The company signed only four leases covering 184,022 square feet of space in the last three months of 2019, marking a 93% drop from an average of 2.54 million square feet over the previous four quarters, according to data that real estate firm CBRE shared with CNBC and will release publicly this week.
With such a dramatic slowdown, WeWork ceded the top spot in the flexible office leasing market to Spaces, owned by Regus parent IWG, which increased its new lease footprint by 11% to 284,916 square feet in the period from its four-quarter average, CBRE said.
WeWork’s pullback reflects a downsizing of the business after SoftBank took over 80% control in October with a $5 billion financing package that kept the company afloat. The next month, WeWork announced 2,400 job cuts, or about 19% of its total workforce, as part of an effort to “create a more efficient organization.” The company has divested noncore businesses and shut its WeGrow private school while telling employees that it will focus on serving large businesses rather than small and mid-sized clients.
The industry-wide numbers from CBRE show how much WeWork had come to dominate the co-working space market, fueled by billions of dollars in equity funding from SoftBank.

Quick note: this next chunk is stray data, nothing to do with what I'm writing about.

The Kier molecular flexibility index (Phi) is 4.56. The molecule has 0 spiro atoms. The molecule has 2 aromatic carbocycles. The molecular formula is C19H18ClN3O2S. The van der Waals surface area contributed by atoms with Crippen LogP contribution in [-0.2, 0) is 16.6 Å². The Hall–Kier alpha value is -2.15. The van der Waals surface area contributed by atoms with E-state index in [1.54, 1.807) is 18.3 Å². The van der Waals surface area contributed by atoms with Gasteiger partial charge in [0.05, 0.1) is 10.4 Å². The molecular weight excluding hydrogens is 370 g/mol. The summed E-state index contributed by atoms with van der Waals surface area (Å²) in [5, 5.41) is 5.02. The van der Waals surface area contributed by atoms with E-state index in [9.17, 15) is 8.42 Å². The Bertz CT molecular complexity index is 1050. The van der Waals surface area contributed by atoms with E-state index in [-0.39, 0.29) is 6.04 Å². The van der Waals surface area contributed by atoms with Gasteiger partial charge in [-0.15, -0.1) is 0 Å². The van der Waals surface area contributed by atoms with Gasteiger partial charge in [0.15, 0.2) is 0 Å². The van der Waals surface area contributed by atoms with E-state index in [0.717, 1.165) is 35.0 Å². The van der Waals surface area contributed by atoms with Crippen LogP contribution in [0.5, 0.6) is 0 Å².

Newly leased space in the flexible office leasing market plummeted 75% in the fourth quarter to just under 1 million square feet from 3.95 million in the prior period, and WeWork’s share dropped to 18% from 69%. Manhattan was still the largest market, even as new space leased dropped 82% to 187,078 square feet from over 1 million, on average, the prior four quarters. Activity in Chicago fell 89%, while Boston and Los Angeles saw declines of 84% and 75%, respectively.
“We had seen this coming right after the IPO news,” said Julie Whelan, senior director of research at CBRE, in an interview.
Two of WeWork’s projects in the quarter were in Manhattan (one new lease and one expansion), one was in San Francisco and the fourth was in Philadelphia.
Whelan said that demand for flexible work space remains plentiful, particularly as companies question how long this decade-plus of “unprecedented economic expansion” can continue. The flex model allows companies to operate on shorter leases, leaving them with more options in case market conditions change.
But there are ways to structure co-working leases that differ from WeWork’s model of taking control of large buildings, branding them WeWork and renting out everything from individual desks all the way up to spaces for hundreds or thousands of employees.
Whelan said landlords are looking for opportunities to closely partner with office space providers, do it themselves or sign management agreements. Some building owners and flex space operators are using WeWork’s struggles as an opportunity to pause their own expansion and explore their options, she said.
“It took these flexible office operators for landlords to wake up and realize that flexibility is a big part of their portfolio and something that occupants are demanding,” Whelan said. “The ways landlords will be delivering flexibility to the market is shifting.”